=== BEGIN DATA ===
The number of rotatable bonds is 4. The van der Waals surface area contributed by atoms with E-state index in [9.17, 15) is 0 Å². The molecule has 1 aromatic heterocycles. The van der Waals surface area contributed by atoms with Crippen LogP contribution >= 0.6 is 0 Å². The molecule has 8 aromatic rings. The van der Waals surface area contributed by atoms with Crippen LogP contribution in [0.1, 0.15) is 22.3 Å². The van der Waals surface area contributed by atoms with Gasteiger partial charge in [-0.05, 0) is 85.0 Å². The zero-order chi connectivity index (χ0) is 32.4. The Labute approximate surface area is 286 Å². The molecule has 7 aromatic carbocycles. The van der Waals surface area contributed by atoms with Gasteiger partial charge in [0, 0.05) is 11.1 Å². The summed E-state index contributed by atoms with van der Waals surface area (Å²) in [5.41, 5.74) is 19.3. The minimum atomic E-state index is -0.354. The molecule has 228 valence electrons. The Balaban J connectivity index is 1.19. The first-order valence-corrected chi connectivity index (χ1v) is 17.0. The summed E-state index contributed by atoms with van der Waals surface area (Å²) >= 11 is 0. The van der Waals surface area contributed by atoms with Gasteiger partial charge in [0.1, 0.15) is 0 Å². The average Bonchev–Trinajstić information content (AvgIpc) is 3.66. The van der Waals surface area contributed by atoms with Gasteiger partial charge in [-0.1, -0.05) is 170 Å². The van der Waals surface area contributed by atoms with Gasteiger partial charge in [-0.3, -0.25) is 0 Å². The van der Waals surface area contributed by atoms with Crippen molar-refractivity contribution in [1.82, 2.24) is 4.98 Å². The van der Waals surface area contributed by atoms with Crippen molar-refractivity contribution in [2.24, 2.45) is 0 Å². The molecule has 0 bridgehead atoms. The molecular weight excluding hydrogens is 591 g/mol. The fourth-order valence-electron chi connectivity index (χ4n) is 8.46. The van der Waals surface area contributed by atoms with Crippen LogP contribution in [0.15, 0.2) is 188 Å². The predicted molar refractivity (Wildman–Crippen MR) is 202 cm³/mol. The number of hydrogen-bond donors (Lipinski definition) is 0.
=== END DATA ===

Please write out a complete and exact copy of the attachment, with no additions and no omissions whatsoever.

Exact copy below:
The number of rotatable bonds is 4. The van der Waals surface area contributed by atoms with E-state index in [9.17, 15) is 0 Å². The molecule has 1 aromatic heterocycles. The van der Waals surface area contributed by atoms with Crippen LogP contribution >= 0.6 is 0 Å². The molecule has 8 aromatic rings. The van der Waals surface area contributed by atoms with Crippen LogP contribution in [0.1, 0.15) is 22.3 Å². The van der Waals surface area contributed by atoms with Gasteiger partial charge in [-0.05, 0) is 85.0 Å². The zero-order chi connectivity index (χ0) is 32.4. The Labute approximate surface area is 286 Å². The molecule has 7 aromatic carbocycles. The van der Waals surface area contributed by atoms with Gasteiger partial charge in [0, 0.05) is 11.1 Å². The summed E-state index contributed by atoms with van der Waals surface area (Å²) in [5.41, 5.74) is 19.3. The minimum atomic E-state index is -0.354. The molecule has 228 valence electrons. The Balaban J connectivity index is 1.19. The first-order valence-corrected chi connectivity index (χ1v) is 17.0. The summed E-state index contributed by atoms with van der Waals surface area (Å²) >= 11 is 0. The van der Waals surface area contributed by atoms with Gasteiger partial charge in [0.1, 0.15) is 0 Å². The average Bonchev–Trinajstić information content (AvgIpc) is 3.66. The van der Waals surface area contributed by atoms with Gasteiger partial charge in [-0.1, -0.05) is 170 Å². The van der Waals surface area contributed by atoms with Gasteiger partial charge in [-0.3, -0.25) is 0 Å². The van der Waals surface area contributed by atoms with Crippen molar-refractivity contribution in [1.82, 2.24) is 4.98 Å². The van der Waals surface area contributed by atoms with Crippen molar-refractivity contribution in [2.24, 2.45) is 0 Å². The molecule has 0 bridgehead atoms. The molecular weight excluding hydrogens is 591 g/mol. The fourth-order valence-electron chi connectivity index (χ4n) is 8.46. The van der Waals surface area contributed by atoms with Crippen LogP contribution in [0.15, 0.2) is 188 Å². The predicted molar refractivity (Wildman–Crippen MR) is 202 cm³/mol. The number of hydrogen-bond donors (Lipinski definition) is 0.